The kind of information needed to make such decisions is inside the databases in a company, not on the general Internet. And what is the organization's total exposure to Russia is not a question Google could answer. Adopting standards is a non-trivial issue, just from a pragmatic point of view: there's so much inertia and difficulty and cost involved. Organizations go through terrific efforts to standardize data throughout their organization. But what happens? They become acquired by a different company, or they'll acquire another major company. When you talk about access to internal information, and tying together a whole host of systems in the organization, I would say we're not making a lot of progress.

Next page: Aggregating the Data

Part 3 : Aggregating the Data

So how do you solve that problem?

One of the areas I've been looking at is what I call "information aggregators." An aggregator pools information from a variety of sources, with or without prior arrangement. A comparison aggregator, for example, looks at online camcorder vendors and gives the range of prices and bells and whistles for comparison purposes. Relation aggregators, like financial account aggregators, takes your relationships with Citibank, Bank of America, Schwab and so on, and pulls them together. Complementary aggregators take a theme of interest and take information gathered from different sources to create a complete picture. It might be a particular company if you are an investor, for instance, or real estate information at Zillow.com.

And while a search engine provides you with static Web pages, an aggregator can aggregate information from dynamic Web pages because it directly interacts with these Web sites. If searching for prices of TVs, it goes to an online retailer's Web site, asks what your price is for this TV, gets the information and reports it back.

Aggregators provide insights from a composite picture that the pieces alone never could. Zillow , for example, provides lots of information about your house: a map of where it is located; the assessed value of your house and neighboring houses: and other details. Max Miles consolidates airline frequent-flyer programs and gives you one consolidated mileage statement. But there are other things it can do which are neat: If you go on a trip with many legs, say Boston-London-Paris-Boston, at end of the month it can tell you if an airline neglected to give you credit. By putting together the total picture, it can alert you to missing pieces.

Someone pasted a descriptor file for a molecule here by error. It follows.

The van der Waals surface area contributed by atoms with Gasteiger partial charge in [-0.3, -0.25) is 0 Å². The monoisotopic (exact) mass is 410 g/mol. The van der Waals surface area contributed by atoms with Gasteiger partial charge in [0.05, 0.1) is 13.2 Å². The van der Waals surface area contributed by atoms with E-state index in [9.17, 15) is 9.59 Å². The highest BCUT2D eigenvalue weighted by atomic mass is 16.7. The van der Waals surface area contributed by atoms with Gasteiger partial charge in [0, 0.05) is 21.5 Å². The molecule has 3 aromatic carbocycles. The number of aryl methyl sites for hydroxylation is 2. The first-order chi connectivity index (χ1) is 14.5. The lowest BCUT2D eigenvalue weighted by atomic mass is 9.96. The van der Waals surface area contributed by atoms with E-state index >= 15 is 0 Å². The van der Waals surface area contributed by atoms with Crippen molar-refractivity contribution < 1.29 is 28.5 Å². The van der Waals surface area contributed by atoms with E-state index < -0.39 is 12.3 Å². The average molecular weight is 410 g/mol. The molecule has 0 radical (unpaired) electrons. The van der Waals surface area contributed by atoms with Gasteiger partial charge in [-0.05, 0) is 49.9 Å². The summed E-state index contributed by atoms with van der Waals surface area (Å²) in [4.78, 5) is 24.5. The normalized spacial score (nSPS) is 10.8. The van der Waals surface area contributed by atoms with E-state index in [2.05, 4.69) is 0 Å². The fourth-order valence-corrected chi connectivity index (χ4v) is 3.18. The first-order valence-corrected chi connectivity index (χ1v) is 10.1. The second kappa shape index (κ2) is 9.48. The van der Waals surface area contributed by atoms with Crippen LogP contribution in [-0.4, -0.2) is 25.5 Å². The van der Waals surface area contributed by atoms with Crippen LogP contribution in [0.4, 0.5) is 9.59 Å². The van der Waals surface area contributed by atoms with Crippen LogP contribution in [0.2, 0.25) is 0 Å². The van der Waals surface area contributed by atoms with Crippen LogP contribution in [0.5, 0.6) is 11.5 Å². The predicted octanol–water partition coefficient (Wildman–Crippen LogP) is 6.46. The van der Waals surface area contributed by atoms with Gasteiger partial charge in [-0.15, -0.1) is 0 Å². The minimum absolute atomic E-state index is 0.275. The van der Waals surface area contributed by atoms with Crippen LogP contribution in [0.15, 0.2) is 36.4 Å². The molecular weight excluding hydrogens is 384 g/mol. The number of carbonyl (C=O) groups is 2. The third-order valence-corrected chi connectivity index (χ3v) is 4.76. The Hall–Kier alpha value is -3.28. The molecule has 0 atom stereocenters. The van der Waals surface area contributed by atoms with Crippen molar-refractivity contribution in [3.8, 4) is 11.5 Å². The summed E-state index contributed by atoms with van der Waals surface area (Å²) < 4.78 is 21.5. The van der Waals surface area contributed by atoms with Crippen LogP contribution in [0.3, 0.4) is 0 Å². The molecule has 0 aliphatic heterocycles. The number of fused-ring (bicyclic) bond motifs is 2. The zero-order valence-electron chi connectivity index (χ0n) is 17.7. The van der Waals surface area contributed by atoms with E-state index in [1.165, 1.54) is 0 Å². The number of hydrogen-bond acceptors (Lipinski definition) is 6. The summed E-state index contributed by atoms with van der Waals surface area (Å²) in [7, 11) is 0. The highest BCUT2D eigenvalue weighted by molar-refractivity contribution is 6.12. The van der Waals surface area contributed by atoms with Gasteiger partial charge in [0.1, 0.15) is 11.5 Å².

Aggregators could see how your product pricing compares with your competitors; people can do it by hand, but if you have 1,000 products and ten competitors, that's 10,000 prices you have to pull together.

I think aggregation has been tremendously under-utilized so far. Ask a CIO how many Web sites exist within their company. Each one is a stovepipe doing, providing, gathering, disseminating information on a particular issue. Aggregation can create a picture you've never had before.

There are so many issues that run across an organization where the data lies within stovepipes: vendor relationships, profitability, customer relationships. I once heard of a company where one division was giving an award to a suppler as Suppler of the Year, while another division was barring working with that supplier for poor performance. An internal aggregator could pull together vendor performance information.

But what about the information you have that's stored away in different places? If you actually listed the information, you'd probably be lucky if one percent or so is standardized.

Standardized data means the exact same information in the same format and with the same meaning: for example, having one country code for Brazil - not BR in one system, BRZ in other systems, and BA in another. Here's another example of non-standardized data: there are over 40 different standards for geographical coordinates. Even within the military, the U.S. missile command and the U.S. artillery command uses different geographical coordinates. If I want to do comparison shopping on the Web, someone has to convert the price information into a consistent form. Does the price include shipping and taxes? What currency is it in?

Next page: Mediation Systems

Part 4

: Mediation Systems">

How do you aggregate non-standardized data?

This is where the research we've done on "mediation systems," systems that are able to automatically translate non-standardized data on call, comes in. A mediator is a specific type of middleware that operates between a source of data, such as a database or semi-structured Web site (such as the price of stocks or books), and another piece of software that wants to use the data, called a receiver. The receiver might be a user making a data request or it might be an application program, using a database query language, such as SQL.